'''Article:''' Online Behaviour Classification and Adaptation to Human-Robot Interaction Styles by Doroth´ee Franc¸ois, Daniel Polani, and Kerstin Dautenhahn

'''Introduction to paper:'''

The sensors of an Aibo robot were monitored and the information sent through an algorithm, in real-time, to determine whether the toy was being played with gently, or not, and then to change its personality accordingly. The algorithm was mostly able to correctly determine harshness of interaction. Transitioning between personalities took a little while (10 to 19 seconds). Also, one sensor was able to mislead the algorithm a little bit if it was over used (because it was binary instead of analog).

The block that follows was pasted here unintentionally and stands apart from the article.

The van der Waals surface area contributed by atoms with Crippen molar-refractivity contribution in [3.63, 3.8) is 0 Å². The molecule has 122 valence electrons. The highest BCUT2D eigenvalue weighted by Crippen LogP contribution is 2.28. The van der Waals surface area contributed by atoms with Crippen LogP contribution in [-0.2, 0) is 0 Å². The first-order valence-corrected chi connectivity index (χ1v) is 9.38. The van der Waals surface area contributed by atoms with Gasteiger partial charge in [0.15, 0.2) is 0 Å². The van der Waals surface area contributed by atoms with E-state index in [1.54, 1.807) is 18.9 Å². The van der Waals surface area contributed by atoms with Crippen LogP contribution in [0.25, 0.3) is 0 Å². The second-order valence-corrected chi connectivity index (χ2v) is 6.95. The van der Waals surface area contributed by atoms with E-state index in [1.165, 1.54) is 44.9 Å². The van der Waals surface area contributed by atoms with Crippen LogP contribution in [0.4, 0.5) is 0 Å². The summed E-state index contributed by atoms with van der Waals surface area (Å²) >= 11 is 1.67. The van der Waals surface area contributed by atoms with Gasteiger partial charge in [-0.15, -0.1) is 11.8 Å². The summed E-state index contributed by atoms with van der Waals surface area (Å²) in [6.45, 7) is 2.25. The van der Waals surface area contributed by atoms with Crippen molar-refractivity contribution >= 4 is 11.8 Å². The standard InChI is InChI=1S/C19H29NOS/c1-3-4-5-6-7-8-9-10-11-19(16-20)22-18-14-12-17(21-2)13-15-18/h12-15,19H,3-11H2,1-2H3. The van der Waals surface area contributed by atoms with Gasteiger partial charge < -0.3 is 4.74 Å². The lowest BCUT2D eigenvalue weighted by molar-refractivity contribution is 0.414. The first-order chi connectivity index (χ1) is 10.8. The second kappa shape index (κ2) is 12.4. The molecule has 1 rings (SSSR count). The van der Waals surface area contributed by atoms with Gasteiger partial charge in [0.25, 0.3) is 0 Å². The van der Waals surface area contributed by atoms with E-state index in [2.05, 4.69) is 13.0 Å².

'''Application to personal research:'''

We could incorporate machine learning into TiLAR in a way that, depending on how sensors are being handled (or something), the remote control will show a couple options of what to do next (as pre-scripted by the therapist) but the one that the algorithm thinks would be the best choice will be highlighted. If not determined by sensors, it could try to predict what the therapist would choose next, based on previous choices, and highlight that one.

'''Questions:'''

  • Why do ''life-like'' ''toys'' fascinate people? Is it because they're like reality, but more under your control?

'''Additional notes from paper:'''

  • Making interactions “playful” may engage the child
  • The robot's purpose is to act as a bridge that will lead an autistic child to interact with other people

« Invoking Social Behaviors

ar/alan-s-thoughts-on-on-line-behavior-classification.txt · Last modified: 2014/08/11 22:02 (external edit)
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